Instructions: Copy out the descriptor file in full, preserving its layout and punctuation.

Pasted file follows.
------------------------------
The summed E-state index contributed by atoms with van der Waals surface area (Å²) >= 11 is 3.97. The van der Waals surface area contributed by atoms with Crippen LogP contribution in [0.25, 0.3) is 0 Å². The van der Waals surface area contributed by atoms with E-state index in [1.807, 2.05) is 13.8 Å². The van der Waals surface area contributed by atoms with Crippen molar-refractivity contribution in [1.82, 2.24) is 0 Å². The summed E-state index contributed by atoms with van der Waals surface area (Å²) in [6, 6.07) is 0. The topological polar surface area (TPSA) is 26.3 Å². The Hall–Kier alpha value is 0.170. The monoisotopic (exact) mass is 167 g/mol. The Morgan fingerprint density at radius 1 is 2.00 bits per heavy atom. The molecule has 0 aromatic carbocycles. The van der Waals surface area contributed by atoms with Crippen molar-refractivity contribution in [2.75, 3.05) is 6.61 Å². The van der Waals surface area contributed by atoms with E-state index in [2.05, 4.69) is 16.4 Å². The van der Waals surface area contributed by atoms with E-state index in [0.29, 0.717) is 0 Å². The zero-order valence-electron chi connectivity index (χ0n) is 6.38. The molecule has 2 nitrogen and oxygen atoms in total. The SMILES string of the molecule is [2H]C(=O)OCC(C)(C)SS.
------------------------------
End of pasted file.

The summed E-state index contributed by atoms with van der Waals surface area (Å²) >= 11 is 3.97. The van der Waals surface area contributed by atoms with Crippen LogP contribution in [0.25, 0.3) is 0 Å². The van der Waals surface area contributed by atoms with E-state index in [1.807, 2.05) is 13.8 Å². The van der Waals surface area contributed by atoms with Crippen molar-refractivity contribution in [1.82, 2.24) is 0 Å². The summed E-state index contributed by atoms with van der Waals surface area (Å²) in [6, 6.07) is 0. The topological polar surface area (TPSA) is 26.3 Å². The Hall–Kier alpha value is 0.170. The monoisotopic (exact) mass is 167 g/mol. The Morgan fingerprint density at radius 1 is 2.00 bits per heavy atom. The molecule has 0 aromatic carbocycles. The van der Waals surface area contributed by atoms with Crippen molar-refractivity contribution in [2.75, 3.05) is 6.61 Å². The van der Waals surface area contributed by atoms with E-state index in [2.05, 4.69) is 16.4 Å². The van der Waals surface area contributed by atoms with E-state index in [0.29, 0.717) is 0 Å². The zero-order valence-electron chi connectivity index (χ0n) is 6.38. The molecule has 2 nitrogen and oxygen atoms in total. The SMILES string of the molecule is [2H]C(=O)OCC(C)(C)SS.